Watching The Amazing Race last night was a perfect example. While watching on a 27" screen, the actual video was ony 15" in size, floating in a huge black frame. Why am I spending the money on a widescreen TV if the program playing is this tiny little picture surrounded by black?
The answer is that the local television station is screwing up the picture.
In the good old days of television, all TV's had the same aspect ratio. In other words the deminsions of the screen's width to its height, which was 4x3 (4 units wide, to 3 units high. The actual size may change in inches, but the ratio is always the same). When HDTV started showing up, the decision was made to switch to a wider aspect ratio to reflect most movie screen sizes, which are 16x9.
Most digital TV stations are either broadcasting in 4x3 or 16x9 and very few of them actually switch between the two.
Here is an explanation of what they are doing to make both of these formats work together:
If a television station normally broadcasts in 4x3 format and they play a program that was recorded in 16x9 format (like a movie), the broadcaster has to add black bars to the top and bottom of the image. This is known as "letterboxing."
If the television station normally broadcasts their programming in 16x9 format, like most are starting to do, and they play a program that was originally recorded in standard definition, 4x3 format, the black bars are added to the sides of the video. This is known as "pillarboxing."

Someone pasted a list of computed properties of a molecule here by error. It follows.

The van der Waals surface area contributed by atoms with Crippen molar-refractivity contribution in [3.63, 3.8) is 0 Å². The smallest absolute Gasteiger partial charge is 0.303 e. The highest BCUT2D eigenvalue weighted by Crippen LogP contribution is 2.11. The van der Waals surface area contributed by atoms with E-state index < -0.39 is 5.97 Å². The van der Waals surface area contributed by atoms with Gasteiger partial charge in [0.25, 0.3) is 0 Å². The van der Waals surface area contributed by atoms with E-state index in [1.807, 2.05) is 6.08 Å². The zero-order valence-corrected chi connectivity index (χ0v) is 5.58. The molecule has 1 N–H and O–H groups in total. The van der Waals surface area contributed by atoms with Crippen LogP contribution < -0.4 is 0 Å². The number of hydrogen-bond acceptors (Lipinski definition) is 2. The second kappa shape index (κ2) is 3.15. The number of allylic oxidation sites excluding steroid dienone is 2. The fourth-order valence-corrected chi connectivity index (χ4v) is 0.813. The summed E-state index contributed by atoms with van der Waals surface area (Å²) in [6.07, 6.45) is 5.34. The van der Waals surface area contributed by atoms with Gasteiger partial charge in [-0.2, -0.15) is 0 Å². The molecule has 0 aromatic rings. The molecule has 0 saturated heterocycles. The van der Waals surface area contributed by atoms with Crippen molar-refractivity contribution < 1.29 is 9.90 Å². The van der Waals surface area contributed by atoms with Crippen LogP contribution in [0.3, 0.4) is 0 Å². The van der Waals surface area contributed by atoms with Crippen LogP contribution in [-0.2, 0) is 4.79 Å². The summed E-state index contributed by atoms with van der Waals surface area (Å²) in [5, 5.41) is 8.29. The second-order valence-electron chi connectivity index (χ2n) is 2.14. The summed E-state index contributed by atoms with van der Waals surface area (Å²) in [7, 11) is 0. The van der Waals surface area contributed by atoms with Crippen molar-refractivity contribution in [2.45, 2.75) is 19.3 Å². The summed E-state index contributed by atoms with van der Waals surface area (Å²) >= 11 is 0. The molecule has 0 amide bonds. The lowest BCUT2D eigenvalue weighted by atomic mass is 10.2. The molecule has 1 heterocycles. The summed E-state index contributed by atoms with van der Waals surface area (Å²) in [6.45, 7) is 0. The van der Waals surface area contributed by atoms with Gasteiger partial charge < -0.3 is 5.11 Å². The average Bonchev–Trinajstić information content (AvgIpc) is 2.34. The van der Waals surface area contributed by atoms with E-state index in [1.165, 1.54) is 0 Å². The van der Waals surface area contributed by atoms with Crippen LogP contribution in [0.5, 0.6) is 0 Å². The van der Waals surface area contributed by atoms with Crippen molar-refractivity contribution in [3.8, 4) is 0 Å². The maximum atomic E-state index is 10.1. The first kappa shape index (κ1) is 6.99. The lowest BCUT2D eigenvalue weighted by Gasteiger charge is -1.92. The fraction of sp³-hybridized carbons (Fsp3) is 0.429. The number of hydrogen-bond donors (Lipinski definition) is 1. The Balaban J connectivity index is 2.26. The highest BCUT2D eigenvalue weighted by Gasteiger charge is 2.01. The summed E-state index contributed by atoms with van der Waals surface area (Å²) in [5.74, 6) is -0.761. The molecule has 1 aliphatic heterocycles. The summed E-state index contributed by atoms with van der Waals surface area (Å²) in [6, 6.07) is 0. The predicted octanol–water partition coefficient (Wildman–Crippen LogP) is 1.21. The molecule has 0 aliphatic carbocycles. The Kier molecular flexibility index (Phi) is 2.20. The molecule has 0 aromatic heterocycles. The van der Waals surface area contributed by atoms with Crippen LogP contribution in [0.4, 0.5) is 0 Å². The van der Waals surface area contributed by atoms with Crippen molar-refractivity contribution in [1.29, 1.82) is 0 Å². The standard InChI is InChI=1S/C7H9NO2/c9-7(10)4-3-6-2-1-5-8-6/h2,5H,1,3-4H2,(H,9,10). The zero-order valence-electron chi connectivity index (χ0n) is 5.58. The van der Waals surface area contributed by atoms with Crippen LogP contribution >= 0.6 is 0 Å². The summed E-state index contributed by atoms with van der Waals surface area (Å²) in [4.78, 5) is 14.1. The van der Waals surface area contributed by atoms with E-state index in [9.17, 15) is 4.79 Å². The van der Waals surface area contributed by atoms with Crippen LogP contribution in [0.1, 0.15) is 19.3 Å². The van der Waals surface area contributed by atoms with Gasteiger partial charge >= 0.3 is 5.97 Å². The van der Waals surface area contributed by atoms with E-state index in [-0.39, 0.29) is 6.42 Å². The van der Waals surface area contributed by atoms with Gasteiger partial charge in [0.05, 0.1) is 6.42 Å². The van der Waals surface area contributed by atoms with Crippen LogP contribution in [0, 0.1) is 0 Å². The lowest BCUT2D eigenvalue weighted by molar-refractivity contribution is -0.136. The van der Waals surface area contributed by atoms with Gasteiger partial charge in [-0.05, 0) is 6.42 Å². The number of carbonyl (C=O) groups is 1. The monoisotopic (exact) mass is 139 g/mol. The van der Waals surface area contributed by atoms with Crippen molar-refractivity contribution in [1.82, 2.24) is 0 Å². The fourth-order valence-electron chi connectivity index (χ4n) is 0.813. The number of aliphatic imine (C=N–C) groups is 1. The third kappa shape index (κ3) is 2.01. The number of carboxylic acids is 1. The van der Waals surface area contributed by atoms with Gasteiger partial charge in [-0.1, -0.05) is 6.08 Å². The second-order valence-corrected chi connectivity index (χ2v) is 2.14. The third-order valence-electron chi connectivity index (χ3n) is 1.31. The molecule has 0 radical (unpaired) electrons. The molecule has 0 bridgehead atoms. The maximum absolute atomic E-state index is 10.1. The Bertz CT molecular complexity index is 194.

Sometimes broadcasters "down-covert" this 16x9 HDTV signal to a standard definition 4x3 format so that it will play easier on older TVs.
Sometimes a local broadcaster will over-process a signal, as was the case with my CBS station last night. They down-converted a 16x9 image that was already downconverted, which results in the program being both letterboxed and pillarboxed simultaneously, or postage stamped.
Thankfully, until everything gets settled, viewers at home can circumvent the goofballs at the station by using the television's "zoom" function to expand the signal back to a more viewable size. Of course, this zooming is just processing a signal that has already been over-processed to begin with, so don't expect to see sharp, crystal clear looking images.
As more broadcasters start turning off their analog transmitters as part of the big digital switch that will take place next February, various little glitches like postage stamps will become more commonplace.
For more information about the digital TV switch taking place on Feb 17th, visit the FCC's website set up for consumers at www.dtv.gov/consumercorner.html
Images courtesy: FCC